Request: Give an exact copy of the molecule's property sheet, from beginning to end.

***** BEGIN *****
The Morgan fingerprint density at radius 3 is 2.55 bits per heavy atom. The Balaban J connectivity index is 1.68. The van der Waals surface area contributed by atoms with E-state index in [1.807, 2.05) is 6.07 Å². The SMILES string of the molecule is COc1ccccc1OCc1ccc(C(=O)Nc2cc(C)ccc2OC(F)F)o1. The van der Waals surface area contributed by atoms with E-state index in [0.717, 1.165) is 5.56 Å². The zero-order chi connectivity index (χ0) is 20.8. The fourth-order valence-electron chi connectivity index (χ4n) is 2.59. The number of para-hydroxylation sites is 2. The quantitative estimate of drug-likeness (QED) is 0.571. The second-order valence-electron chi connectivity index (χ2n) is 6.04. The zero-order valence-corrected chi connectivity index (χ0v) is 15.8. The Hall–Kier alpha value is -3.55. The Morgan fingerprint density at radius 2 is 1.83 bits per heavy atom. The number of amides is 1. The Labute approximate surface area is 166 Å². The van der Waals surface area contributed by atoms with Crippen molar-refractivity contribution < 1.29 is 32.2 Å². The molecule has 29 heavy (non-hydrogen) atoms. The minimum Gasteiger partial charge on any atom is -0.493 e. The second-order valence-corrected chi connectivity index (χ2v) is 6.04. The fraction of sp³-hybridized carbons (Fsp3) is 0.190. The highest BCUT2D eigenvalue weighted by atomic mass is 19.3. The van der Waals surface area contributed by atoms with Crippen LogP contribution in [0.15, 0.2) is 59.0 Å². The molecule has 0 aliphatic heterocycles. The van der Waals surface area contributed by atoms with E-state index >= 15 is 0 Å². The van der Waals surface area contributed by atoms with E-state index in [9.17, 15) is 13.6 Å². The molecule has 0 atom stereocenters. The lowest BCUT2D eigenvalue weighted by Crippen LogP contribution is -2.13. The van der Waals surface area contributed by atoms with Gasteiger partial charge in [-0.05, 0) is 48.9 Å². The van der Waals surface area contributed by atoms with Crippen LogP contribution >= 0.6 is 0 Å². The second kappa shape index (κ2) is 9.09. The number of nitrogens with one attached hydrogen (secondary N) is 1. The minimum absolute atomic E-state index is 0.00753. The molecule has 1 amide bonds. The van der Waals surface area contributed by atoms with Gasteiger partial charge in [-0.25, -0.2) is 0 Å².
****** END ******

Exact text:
The Morgan fingerprint density at radius 3 is 2.55 bits per heavy atom. The Balaban J connectivity index is 1.68. The van der Waals surface area contributed by atoms with E-state index in [1.807, 2.05) is 6.07 Å². The SMILES string of the molecule is COc1ccccc1OCc1ccc(C(=O)Nc2cc(C)ccc2OC(F)F)o1. The van der Waals surface area contributed by atoms with E-state index in [0.717, 1.165) is 5.56 Å². The zero-order chi connectivity index (χ0) is 20.8. The fourth-order valence-electron chi connectivity index (χ4n) is 2.59. The number of para-hydroxylation sites is 2. The quantitative estimate of drug-likeness (QED) is 0.571. The second-order valence-electron chi connectivity index (χ2n) is 6.04. The zero-order valence-corrected chi connectivity index (χ0v) is 15.8. The Hall–Kier alpha value is -3.55. The Morgan fingerprint density at radius 2 is 1.83 bits per heavy atom. The number of amides is 1. The Labute approximate surface area is 166 Å². The van der Waals surface area contributed by atoms with Crippen molar-refractivity contribution < 1.29 is 32.2 Å². The molecule has 29 heavy (non-hydrogen) atoms. The minimum Gasteiger partial charge on any atom is -0.493 e. The second-order valence-corrected chi connectivity index (χ2v) is 6.04. The fraction of sp³-hybridized carbons (Fsp3) is 0.190. The highest BCUT2D eigenvalue weighted by atomic mass is 19.3. The van der Waals surface area contributed by atoms with Crippen LogP contribution in [0.15, 0.2) is 59.0 Å². The molecule has 0 aliphatic heterocycles. The van der Waals surface area contributed by atoms with E-state index >= 15 is 0 Å². The van der Waals surface area contributed by atoms with E-state index in [9.17, 15) is 13.6 Å². The molecule has 0 atom stereocenters. The lowest BCUT2D eigenvalue weighted by Crippen LogP contribution is -2.13. The van der Waals surface area contributed by atoms with Gasteiger partial charge in [-0.05, 0) is 48.9 Å². The van der Waals surface area contributed by atoms with Crippen LogP contribution >= 0.6 is 0 Å². The second kappa shape index (κ2) is 9.09. The number of nitrogens with one attached hydrogen (secondary N) is 1. The minimum absolute atomic E-state index is 0.00753. The molecule has 1 amide bonds. The van der Waals surface area contributed by atoms with Gasteiger partial charge in [-0.25, -0.2) is 0 Å².